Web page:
Millions of children in Bangladesh live in a world with no fence or protection from nearby ditches and ponds—and the leading cause of death among children from ages 1 to 4 is drowning. Each year, 12,000 children die this way. Seventy-five percent of all drowning deaths in Bangladesh occur less than 20 meters from home, particularly during the hours when adults are working and children go unsupervised.
A new video produced by Bloomberg Philanthropies documents a drowning study conducted through a collaboration between the Philanthropies and the Johns Hopkins International Injury Research Unit of the Johns Hopkins Bloomberg School of Public Health. To combat the problem of drowning, the organizations helped set up 3,000 community daycare centers. Then they followed more than 71,000 children under the age of 5 for two years to evaluate these drowning prevention interventions.
"The advantage is not only is the child away from the water, but there's an opportunity for learning, for socializing, for improving the child's cognitive development as well," says Adnan Ali Hyder, a Bloomberg School professor who directs the Johns Hopkins International Injury Research Unit.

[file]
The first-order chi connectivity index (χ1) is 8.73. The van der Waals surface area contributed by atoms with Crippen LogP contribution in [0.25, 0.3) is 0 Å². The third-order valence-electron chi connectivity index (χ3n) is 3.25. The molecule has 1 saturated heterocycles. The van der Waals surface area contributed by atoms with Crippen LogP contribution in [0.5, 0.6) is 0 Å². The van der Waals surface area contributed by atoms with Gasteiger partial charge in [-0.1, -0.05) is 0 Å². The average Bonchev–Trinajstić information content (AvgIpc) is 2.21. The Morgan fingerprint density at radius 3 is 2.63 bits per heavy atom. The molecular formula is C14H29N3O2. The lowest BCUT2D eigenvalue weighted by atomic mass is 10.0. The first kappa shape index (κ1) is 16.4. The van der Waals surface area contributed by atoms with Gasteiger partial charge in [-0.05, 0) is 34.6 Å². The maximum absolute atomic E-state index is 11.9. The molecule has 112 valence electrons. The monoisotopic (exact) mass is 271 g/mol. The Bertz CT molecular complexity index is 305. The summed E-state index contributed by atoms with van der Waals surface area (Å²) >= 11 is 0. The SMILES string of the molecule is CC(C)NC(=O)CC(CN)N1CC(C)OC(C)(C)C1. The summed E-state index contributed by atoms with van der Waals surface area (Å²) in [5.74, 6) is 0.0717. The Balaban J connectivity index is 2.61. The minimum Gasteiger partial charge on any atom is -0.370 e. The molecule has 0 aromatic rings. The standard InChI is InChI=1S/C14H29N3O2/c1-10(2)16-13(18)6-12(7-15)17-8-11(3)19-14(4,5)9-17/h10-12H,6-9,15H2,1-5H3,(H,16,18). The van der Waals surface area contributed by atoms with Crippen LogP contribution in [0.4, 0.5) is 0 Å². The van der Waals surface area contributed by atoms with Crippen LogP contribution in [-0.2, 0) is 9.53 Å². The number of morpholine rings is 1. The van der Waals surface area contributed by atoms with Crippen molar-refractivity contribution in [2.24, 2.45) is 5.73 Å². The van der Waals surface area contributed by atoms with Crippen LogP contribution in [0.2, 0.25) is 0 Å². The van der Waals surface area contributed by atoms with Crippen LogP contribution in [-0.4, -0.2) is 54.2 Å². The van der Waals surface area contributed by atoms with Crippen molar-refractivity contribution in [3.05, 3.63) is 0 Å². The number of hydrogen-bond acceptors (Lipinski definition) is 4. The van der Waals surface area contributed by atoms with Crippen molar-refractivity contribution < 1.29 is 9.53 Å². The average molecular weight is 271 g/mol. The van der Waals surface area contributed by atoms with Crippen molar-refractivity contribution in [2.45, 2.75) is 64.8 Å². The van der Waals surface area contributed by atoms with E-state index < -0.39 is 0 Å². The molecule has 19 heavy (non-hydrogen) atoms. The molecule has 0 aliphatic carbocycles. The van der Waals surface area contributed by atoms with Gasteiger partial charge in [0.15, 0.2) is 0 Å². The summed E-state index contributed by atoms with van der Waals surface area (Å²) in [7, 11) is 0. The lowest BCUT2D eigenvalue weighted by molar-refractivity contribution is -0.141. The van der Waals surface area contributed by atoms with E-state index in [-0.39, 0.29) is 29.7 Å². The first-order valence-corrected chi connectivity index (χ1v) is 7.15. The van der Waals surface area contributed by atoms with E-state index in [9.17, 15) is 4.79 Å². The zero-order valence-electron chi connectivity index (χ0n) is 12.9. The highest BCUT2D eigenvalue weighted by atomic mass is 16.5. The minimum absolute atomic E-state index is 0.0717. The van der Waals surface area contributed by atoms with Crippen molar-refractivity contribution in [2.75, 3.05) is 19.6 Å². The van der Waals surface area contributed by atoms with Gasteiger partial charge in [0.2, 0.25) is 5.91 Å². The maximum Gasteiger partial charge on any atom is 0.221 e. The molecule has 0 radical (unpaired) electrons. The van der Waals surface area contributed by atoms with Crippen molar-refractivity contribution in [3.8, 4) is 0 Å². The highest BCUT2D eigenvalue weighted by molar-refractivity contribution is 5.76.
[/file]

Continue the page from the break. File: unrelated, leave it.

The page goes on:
Results of the study showed that attending daycare reduced drowning deaths by more than 70 percent.
Drowning is one of the world's top 10 leading causes of death for children and young people, killing 360,000 people every year.
Today Michael R. Bloomberg, founder of Bloomberg Philanthropies, announced a $25 million expansion of Bloomberg Philanthropies' global drowning prevention program at a convening of experts. Bloomberg Philanthropies will be working with several partners in this effort, including the World Health Organization, the Bloomberg School, and Synergos for implementation and monitoring through 2022.
Phase two of the program will expand the use of daycare and support survival swimming in Vietnam as well as continue to support successful community-based daycares in Bangladesh, pursuing sustainability funding to integrate daycare into national government programs.
Additionally, the expanded program will implement national drowning surveys in two countries in Sub-Saharan Africa—the World Health Organization estimates that this region has the highest rates of drowning deaths, but there is very little country-specific data.
Bloomberg Philanthropies' initial funding for drowning prevention also included support for the WHO report Preventing drowning: an implementation guide. The report, released today, outlines the severity of drowning as a global crisis and presents a range of effective drowning prevention strategies and recommended measures to be taken by national and local governments.
Tagged global health, injury prevention, drowning